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Abbey amongst amusement ancient apprentice art of printing ballads Bible book printed booksellers brought Bruges Burgundy called century Charles of Burgundy Chaucer cheap literature chivalry chronicles circulation Cologne common copies demand desire doubt Duke Duke of Burgundy edition Edward Edward IV England English fiction folio Free Libraries French Guttenberg hath Henry History honour house of Lancaster hundred John John Lydgate king Knight knowledge labour ladies Latin letters literary look Lord Rivers manuscript master ment Mentz mercer never newspapers noble novels number of readers paper parish Penny Cyclopaedia Penny Magazine period poet popular literature present printer produced profit published Richard romances rude says scarcely Schoeffer sheets Society sold supply taste things thousand tion transcribers translated twenty types unto vols volumes weekly Westminster William Caxton woodcuts writers written Wynkyn Wynkyn de Worde
Page 16 - Thou hast most traitorously corrupted the youth of the realm in erecting a grammar school ; and whereas, before, our forefathers had no other books but the score and the tally, thou hast caused printing to be used, and, contrary to the king, his crown and dignity, thou hast built a paper-mill.
Page 317 - This book is a preservation photocopy. It is made in compliance with copyright law and produced on acid-free archival 60# book weight paper which meets the requirements of ANSI/NISO Z39.48-1992 (permanence of paper) Preservation photocopying and binding by Acme Bookbinding...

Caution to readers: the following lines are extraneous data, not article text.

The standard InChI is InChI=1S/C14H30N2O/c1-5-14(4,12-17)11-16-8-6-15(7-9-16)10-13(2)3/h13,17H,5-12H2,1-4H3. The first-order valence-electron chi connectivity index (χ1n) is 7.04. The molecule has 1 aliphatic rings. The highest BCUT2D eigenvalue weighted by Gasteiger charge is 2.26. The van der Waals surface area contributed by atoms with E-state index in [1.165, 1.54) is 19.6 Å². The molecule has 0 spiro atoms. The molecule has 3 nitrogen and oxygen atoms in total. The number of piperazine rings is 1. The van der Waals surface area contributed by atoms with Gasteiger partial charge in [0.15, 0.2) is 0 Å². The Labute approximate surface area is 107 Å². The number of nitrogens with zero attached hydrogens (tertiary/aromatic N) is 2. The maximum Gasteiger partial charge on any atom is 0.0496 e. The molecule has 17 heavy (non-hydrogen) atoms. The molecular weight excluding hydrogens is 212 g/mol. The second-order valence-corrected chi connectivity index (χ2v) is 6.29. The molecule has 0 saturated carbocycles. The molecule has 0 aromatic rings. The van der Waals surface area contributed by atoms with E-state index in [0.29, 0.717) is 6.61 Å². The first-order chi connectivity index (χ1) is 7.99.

Page 36 - His muse was of universal access, and he was not only the poet of his monastery, but of the world in general. If a disguising was intended by the company of goldsmiths, a mask before his majesty at Eltham, a May game for the sheriffs and aldermen of London, a mumming before the lord mayor, a procession of pageants from the creation for the festival of Corpus Christi, or a carol for a coronation, Lydgate was consulted and gave the poetry.
Page 219 - That general knowledge which now circulates in common talk, was in his time rarely to be found. Men not professing learning were not ashamed of ignorance ; and, in the female world, any acquaintance with books was distinguished only to be censured.
Page 6 - And certainly our language now used varieth far from that which was used and spoken when I was born...
Page 149 - For herein may be seen noble chivalry, courtesy, humanity, friendliness, hardiness, love, friendship, cowardice, murder, hate, virtue, and sin. Do after the good and leave the evil, and it shall bring you to good fame and renown.
Page 45 - English in Kent, in the Weald, where I doubt not is spoken as broad and rude English as in any place of England ; and have continued by the space of 30 years for the most part in the countries of Brabant, Flanders, Holland, and Zealand.
Page 205 - He has melted down the best of our English Histories into Twelve-penny Books, which are filled with Wonders, Rarities, and Curiosities; for, you must know, his Title-pages are a little swelling.
Page 5 - I satisfy every man ; and so to do, took an old book and read therein ; and certainly the English was so rude and broad that I could not well understand it.
Page 224 - ... the candid reader;" till, the critic still rising as the author sunk, the amateurs of literature collectively were erected into a municipality of judges, and addressed as THE TOWN! And now finally, all men being supposed able to read, and all readers able to judge, the multitudinous PUBLIC, shaped into personal unity by the magic of abstraction, sits nominal despot on the throne of criticism.